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SEO treasure hunt part 2: Writing good website texts


Search engine optimisation

3 tips on how to convince readers and search engines!

In the first part of our article series, we started the adventure and ventured a bit into the deep forest of search engine optimisation. Perhaps you really have seen wild animals or fabulous mythical creatures on the journey. But that can't deter you from continuing to search for the treasure. You have already gathered valuable knowledge and know the meaning of keywords. Now you will learn how to use suitable search terms to write good website texts.

Give the leprechaun what he desires

You write SEO texts just like a particularly reader-friendly text. Because search engines copy human behaviour. Google is, so to speak, a little leprechaun that is supposed to understand and evaluate texts like a human being. And humans are one thing above all: impatient! Internet users, for example, want to quickly find a solution to their computer problem or know where their favourite jam is cheapest. They usually read websites crosswise to check whether the content is useful or not. Their gaze falls primarily on headings, introductions, subtitles or the first sentence of each section of text. Take advantage of this behaviour and place your keywords exactly where they are most effective.

Season with keywords - without overdoing it

Good website texts should be easy to understand. Therefore, use clear language and avoid too much repetition. Google used to rate a particularly high keyword density as positive. Today it's different, because the clever leprechaun has learned that people don't like that. A text that is obviously overflowing with keywords is difficult to read and boring. Therefore, in addition to your central catchword, use a variety of related terms to make the content varied and exciting. If the reader is satisfied and likes to stay on your website instead of jumping off immediately, this in turn improves your SEO rating.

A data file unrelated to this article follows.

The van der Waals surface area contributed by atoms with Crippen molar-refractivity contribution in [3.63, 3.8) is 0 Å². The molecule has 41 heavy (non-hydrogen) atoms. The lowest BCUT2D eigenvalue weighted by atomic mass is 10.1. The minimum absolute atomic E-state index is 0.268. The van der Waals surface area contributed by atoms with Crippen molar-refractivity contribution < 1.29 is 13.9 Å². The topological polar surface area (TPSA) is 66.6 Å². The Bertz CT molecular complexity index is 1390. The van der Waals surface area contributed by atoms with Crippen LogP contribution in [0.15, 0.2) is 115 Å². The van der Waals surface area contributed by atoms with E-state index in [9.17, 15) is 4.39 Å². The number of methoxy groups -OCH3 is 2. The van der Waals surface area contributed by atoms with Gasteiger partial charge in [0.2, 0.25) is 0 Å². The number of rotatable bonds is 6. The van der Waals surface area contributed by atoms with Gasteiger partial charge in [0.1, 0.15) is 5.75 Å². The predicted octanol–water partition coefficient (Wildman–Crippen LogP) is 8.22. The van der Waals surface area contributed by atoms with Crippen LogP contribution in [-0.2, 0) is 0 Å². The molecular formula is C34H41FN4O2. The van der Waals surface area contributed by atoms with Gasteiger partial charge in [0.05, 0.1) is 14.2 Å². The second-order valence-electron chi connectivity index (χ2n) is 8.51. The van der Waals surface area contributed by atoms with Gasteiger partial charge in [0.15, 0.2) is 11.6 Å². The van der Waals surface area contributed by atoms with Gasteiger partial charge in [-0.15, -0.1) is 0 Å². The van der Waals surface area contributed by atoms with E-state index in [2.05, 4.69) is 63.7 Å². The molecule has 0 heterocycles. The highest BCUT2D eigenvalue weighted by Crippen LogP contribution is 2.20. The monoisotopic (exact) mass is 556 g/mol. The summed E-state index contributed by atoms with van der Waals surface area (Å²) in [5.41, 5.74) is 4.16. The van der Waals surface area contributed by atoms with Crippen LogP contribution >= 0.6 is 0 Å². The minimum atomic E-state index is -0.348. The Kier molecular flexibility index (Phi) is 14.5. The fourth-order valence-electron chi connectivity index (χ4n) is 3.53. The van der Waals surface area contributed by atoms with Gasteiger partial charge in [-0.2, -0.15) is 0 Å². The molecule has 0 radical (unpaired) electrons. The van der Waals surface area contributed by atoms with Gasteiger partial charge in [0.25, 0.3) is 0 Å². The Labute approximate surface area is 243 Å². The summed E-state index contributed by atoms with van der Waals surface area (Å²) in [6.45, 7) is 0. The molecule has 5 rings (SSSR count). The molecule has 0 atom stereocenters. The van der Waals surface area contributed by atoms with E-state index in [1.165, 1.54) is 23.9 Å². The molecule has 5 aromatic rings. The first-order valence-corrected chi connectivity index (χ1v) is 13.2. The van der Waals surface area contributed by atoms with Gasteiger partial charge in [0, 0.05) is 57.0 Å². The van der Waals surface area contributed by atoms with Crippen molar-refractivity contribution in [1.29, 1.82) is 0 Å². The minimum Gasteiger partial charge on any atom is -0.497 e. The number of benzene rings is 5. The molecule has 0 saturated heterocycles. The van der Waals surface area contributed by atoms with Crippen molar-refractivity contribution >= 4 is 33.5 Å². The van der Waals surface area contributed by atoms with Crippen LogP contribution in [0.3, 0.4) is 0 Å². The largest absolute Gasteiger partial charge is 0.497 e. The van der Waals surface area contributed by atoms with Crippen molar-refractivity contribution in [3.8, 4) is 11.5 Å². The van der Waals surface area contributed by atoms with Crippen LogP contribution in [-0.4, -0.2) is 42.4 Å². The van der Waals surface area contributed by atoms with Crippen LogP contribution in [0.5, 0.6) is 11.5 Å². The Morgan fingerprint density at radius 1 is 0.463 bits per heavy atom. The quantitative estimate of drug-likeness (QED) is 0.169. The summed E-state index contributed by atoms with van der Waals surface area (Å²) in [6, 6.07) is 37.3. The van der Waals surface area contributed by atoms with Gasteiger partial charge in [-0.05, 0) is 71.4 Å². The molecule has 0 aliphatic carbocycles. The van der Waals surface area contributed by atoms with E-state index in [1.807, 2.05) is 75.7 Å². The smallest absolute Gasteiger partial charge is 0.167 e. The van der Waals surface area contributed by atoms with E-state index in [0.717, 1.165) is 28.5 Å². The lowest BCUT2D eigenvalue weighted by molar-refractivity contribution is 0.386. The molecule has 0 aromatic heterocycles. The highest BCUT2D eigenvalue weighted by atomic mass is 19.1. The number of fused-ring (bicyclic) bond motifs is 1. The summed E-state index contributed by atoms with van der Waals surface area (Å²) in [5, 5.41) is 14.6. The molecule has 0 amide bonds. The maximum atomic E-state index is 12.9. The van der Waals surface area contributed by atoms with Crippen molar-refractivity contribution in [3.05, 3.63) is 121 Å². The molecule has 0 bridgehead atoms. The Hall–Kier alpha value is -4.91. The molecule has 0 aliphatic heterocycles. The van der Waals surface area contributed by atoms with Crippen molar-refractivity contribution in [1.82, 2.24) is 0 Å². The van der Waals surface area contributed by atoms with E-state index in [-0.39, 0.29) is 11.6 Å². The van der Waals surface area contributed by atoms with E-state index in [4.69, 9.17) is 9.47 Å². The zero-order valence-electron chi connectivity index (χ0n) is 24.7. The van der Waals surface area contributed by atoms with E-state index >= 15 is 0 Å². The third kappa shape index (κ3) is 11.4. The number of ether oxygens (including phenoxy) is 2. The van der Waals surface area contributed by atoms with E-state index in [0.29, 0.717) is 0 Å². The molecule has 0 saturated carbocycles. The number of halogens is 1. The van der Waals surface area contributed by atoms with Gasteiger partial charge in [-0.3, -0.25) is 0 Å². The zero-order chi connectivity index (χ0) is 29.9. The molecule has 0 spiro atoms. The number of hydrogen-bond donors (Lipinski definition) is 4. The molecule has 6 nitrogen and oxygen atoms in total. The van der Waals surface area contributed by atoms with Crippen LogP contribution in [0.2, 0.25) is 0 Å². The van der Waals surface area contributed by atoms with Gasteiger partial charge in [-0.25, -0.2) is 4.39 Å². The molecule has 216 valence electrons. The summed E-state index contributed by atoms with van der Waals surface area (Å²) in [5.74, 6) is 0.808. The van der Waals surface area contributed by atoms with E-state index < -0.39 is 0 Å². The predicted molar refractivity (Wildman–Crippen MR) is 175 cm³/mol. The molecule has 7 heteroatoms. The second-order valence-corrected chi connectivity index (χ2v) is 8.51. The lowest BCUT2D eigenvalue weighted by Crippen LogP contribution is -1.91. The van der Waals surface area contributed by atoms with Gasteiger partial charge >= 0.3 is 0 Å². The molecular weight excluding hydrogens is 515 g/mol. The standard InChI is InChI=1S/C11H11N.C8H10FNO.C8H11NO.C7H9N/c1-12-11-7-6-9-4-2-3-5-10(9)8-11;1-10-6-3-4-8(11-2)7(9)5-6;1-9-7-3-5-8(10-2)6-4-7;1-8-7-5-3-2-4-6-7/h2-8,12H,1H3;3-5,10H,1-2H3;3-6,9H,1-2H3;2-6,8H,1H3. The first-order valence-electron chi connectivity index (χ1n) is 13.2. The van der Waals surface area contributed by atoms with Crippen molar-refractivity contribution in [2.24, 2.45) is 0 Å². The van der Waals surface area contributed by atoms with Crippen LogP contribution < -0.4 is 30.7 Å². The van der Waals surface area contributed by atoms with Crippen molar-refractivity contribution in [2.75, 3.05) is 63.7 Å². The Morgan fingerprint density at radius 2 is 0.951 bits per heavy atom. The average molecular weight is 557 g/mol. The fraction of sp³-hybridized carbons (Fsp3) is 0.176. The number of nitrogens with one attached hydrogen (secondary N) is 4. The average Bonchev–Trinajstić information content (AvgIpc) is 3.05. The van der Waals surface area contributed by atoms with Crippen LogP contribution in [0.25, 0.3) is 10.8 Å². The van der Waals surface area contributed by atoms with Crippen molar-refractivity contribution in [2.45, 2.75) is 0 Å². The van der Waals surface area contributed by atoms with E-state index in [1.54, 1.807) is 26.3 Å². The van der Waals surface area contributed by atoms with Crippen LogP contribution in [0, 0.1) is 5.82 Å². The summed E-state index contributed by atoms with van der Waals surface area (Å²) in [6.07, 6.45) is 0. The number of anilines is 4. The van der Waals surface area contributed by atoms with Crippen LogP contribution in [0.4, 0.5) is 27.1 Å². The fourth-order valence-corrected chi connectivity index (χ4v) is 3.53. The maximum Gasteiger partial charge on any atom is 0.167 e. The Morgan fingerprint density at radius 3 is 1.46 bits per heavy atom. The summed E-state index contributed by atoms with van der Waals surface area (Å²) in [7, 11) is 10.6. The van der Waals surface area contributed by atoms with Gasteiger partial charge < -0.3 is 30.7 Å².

Format for all you're worth

Once you have put your text into a clear structure, you should underline this with the right formatting. Marking headings and subheadings helps the reader to skim the text. However, do not use the normal bold font for this, but use the stored heading hierarchy: H1 for headings and H2 for subheadings. This makes for an attractive layout, but is also good for SEO optimisation: because you send a signal to Google - here is particularly important information, i.e. my keywords, with which I want to be found. And so much diligence will hopefully be rewarded!

To be continued ... in part 3 you will learn what you can do in the background of the website to improve your SEO results.

You can find more articles on search engine optimised writing at the following links:

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